Day 4 – Work experience at the WCIA

Today was filled with a mixed range of activities, which allowed me to get an idea of all of the different tasks that have to be carried out in the workplace. Following a mail merge on Excel yesterday, I started doing some administration work, fiddling around with the photocopier and sorting out the shipping of the ‘New World’ magazine that gets sent to all of the UNA members. It gave me a good idea of some of the office work that goes on, and I found it extremely beneficial as it was my first time carrying it out on such a large scale.

Luckily, I got given my own copy of the ‘New World’ magazine which I’m looking forward to taking home and reading afterwards, further developing my knowledge of the UN. After all this sorting of envelopes was finished, I helped out with several more administration tasks of different varieties, such as putting data into spreadsheets and trying to find alternate addresses for various companies.

As today was a really sunny day in Cardiff, the members of the international wing and I headed out for a picnic in Cathys park. This was a really fun way to get to know a bit more about the rest of the people working in the building, while also having the chance to taste the delicious food they shared with the group!

Once we arrived back at the Temple of Peace, I sat down to begin researching another topic to possibly write an article on. Susie, Chris, Manon (a volunteer) and I were all working in the office, and discussions soon began on a huge range of topics from migration to data protection. Although I mostly sat and listened, I found these extremely interesting as they not only broadened my knowledge but got me thinking about topics in a different way that I hadn’t before.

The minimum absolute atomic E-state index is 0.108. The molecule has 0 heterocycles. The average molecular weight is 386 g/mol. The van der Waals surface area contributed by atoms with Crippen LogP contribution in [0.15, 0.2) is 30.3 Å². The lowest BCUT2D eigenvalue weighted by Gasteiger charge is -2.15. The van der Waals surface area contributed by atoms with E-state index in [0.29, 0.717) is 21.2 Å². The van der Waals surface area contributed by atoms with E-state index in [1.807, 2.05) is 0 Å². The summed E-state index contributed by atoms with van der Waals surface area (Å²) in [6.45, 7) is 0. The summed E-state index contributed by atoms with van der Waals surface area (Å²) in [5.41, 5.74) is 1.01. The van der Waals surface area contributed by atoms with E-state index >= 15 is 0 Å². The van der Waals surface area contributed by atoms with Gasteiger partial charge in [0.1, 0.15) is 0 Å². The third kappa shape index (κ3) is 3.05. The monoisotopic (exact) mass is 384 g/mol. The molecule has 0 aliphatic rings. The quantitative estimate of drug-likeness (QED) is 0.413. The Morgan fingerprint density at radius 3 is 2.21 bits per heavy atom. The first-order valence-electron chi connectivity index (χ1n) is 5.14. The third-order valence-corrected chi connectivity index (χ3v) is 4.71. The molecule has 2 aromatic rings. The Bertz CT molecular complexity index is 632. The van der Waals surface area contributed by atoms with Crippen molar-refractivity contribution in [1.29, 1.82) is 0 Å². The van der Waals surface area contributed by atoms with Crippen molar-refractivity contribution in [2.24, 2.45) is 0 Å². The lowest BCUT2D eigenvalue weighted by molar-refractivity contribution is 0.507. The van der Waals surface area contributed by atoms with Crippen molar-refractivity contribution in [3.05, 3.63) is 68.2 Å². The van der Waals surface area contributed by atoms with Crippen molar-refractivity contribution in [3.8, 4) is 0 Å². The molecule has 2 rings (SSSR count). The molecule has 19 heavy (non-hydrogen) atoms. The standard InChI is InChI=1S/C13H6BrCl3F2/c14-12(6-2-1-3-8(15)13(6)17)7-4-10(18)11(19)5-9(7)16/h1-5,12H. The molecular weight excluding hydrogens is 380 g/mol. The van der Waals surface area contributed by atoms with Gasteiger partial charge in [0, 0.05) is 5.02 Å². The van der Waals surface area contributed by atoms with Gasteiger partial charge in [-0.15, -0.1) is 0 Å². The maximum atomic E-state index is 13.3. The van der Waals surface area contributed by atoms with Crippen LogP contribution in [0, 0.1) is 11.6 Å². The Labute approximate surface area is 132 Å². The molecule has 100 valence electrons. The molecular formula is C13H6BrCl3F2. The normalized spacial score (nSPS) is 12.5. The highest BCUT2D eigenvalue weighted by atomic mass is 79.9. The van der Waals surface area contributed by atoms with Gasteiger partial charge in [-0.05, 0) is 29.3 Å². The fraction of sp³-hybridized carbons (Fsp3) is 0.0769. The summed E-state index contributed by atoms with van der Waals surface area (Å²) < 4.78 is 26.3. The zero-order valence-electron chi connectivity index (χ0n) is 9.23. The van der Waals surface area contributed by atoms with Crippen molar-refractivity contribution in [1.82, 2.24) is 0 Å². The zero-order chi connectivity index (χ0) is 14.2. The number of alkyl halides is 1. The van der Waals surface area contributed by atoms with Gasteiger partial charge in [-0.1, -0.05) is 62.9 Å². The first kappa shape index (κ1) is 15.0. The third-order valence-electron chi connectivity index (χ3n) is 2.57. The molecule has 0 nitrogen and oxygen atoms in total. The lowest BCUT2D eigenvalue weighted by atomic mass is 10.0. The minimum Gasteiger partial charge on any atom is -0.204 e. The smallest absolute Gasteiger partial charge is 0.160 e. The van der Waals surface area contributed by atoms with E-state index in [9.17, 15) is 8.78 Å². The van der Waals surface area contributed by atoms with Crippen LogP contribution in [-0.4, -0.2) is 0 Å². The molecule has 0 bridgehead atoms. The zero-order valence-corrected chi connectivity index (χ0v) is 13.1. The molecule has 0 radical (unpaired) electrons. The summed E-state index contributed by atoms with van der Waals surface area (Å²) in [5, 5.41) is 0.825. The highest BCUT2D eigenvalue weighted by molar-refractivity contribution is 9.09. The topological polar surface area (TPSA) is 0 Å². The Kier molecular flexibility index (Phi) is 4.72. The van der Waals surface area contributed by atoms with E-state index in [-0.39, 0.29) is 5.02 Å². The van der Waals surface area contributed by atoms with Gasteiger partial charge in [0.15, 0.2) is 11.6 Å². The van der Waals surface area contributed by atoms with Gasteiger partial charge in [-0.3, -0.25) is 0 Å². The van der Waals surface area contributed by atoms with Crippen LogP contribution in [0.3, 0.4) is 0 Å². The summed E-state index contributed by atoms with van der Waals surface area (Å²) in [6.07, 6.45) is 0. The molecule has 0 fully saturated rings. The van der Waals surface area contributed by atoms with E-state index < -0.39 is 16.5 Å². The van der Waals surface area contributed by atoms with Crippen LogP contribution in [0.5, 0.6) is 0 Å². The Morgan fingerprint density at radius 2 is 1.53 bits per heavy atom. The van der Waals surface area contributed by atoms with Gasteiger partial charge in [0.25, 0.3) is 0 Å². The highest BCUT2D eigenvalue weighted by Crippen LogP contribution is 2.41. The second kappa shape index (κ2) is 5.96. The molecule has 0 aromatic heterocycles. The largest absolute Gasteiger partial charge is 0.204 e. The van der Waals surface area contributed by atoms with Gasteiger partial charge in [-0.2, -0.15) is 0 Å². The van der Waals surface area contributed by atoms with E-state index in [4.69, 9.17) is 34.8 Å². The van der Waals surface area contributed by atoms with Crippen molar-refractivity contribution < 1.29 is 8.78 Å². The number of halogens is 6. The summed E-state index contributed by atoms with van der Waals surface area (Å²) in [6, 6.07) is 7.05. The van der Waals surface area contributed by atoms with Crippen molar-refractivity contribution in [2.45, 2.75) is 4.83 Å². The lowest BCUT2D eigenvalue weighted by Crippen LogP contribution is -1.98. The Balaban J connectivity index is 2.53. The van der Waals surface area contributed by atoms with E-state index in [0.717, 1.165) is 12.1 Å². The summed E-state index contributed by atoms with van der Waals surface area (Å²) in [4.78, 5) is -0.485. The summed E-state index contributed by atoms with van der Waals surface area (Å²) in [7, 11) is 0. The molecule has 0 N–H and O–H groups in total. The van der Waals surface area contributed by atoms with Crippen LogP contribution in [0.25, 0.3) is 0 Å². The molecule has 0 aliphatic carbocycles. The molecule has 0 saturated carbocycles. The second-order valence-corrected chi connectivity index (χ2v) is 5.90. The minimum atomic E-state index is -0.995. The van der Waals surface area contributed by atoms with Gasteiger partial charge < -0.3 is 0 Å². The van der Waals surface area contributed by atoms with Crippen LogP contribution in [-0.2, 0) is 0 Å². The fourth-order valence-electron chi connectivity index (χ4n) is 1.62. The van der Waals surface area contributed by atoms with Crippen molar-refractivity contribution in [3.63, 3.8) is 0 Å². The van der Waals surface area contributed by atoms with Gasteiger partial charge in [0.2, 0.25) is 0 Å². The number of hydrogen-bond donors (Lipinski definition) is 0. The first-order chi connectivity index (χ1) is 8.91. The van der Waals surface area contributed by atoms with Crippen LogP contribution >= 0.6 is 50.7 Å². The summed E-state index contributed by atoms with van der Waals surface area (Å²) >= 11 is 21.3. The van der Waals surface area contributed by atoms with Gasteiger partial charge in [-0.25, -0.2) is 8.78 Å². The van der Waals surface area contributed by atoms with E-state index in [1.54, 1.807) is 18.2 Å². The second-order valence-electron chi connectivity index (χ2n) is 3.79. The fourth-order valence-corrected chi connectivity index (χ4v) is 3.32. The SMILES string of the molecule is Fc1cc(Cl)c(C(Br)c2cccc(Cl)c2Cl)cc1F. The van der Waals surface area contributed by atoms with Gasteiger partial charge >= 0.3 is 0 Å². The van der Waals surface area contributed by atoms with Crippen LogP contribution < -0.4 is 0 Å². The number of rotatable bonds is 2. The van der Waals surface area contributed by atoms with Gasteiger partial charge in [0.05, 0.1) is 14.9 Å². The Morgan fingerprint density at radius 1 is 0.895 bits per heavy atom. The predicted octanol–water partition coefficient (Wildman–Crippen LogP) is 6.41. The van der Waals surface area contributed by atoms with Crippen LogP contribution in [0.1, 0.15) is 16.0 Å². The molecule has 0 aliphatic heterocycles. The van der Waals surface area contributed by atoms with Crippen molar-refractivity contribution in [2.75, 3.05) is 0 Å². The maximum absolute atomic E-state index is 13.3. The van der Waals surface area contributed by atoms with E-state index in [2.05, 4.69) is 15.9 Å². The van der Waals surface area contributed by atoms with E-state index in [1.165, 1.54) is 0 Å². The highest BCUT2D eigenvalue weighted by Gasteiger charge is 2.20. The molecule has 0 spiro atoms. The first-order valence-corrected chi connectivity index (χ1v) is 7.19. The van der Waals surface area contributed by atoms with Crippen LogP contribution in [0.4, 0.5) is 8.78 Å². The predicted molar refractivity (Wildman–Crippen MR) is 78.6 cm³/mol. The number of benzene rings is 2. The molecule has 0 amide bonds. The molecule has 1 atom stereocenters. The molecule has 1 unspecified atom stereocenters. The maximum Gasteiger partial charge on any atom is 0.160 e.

After this, I began reading an article on food security that made some really valid points about the challenges we’re facing. I liked the point that was made on poverty leading to hunger, but poverty also leading to population growth (probably due to factors such as a high infant mortality rate meaning women had more children so there was a higher chance of more making it to adulthood, or to have more children to look after them in their old age with the lack of social services), which then further leads to hunger.

So, ultimately the point is that reducing poverty would reduce the levels of hunger. There were again many shocking facts and figures in this report, such as 850 million out of 870 million hungry people in the world coming from developing countries, and that in the last five years, UK food prices have risen by 30%. I was surprised at the huge range of influencing factors there are on our food prices; crop supply, climate change, population growth, oil prices and global trade to name just a few.

I’ve really enjoyed today at the WCIA and found that it has broadened by knowledge on a vast range of topics!


Alicia Cooke is a student and volunteer at the WCIA


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